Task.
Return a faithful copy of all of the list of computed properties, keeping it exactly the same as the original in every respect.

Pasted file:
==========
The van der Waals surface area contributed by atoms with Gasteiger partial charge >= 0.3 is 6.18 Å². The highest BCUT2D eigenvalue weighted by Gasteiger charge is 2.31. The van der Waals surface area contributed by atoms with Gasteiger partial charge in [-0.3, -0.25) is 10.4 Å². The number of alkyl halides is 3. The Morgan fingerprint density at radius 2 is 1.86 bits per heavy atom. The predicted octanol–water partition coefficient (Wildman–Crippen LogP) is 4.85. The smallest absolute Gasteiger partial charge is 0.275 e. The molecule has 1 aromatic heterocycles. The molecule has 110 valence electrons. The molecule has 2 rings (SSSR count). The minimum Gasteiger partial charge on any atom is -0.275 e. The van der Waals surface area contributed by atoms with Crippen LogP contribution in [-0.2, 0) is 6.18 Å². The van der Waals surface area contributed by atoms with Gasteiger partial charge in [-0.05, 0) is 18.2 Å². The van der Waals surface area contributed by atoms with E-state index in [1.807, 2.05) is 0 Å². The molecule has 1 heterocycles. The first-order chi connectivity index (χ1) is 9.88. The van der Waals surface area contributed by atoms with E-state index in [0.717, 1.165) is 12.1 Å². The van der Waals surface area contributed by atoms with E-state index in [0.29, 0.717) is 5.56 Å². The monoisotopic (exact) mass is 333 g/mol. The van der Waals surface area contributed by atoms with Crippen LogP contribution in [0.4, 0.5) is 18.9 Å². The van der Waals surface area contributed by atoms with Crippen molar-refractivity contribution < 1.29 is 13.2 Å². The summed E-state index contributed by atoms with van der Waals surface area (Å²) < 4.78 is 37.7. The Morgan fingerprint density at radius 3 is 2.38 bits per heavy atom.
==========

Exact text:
The van der Waals surface area contributed by atoms with Gasteiger partial charge >= 0.3 is 6.18 Å². The highest BCUT2D eigenvalue weighted by Gasteiger charge is 2.31. The van der Waals surface area contributed by atoms with Gasteiger partial charge in [-0.3, -0.25) is 10.4 Å². The number of alkyl halides is 3. The Morgan fingerprint density at radius 2 is 1.86 bits per heavy atom. The predicted octanol–water partition coefficient (Wildman–Crippen LogP) is 4.85. The smallest absolute Gasteiger partial charge is 0.275 e. The molecule has 1 aromatic heterocycles. The molecule has 110 valence electrons. The molecule has 2 rings (SSSR count). The minimum Gasteiger partial charge on any atom is -0.275 e. The van der Waals surface area contributed by atoms with Crippen LogP contribution in [-0.2, 0) is 6.18 Å². The van der Waals surface area contributed by atoms with Gasteiger partial charge in [-0.05, 0) is 18.2 Å². The van der Waals surface area contributed by atoms with E-state index in [1.807, 2.05) is 0 Å². The molecule has 1 heterocycles. The first-order chi connectivity index (χ1) is 9.88. The van der Waals surface area contributed by atoms with E-state index in [0.717, 1.165) is 12.1 Å². The van der Waals surface area contributed by atoms with E-state index in [0.29, 0.717) is 5.56 Å². The monoisotopic (exact) mass is 333 g/mol. The van der Waals surface area contributed by atoms with Crippen LogP contribution in [0.4, 0.5) is 18.9 Å². The van der Waals surface area contributed by atoms with Crippen molar-refractivity contribution < 1.29 is 13.2 Å². The summed E-state index contributed by atoms with van der Waals surface area (Å²) < 4.78 is 37.7. The Morgan fingerprint density at radius 3 is 2.38 bits per heavy atom.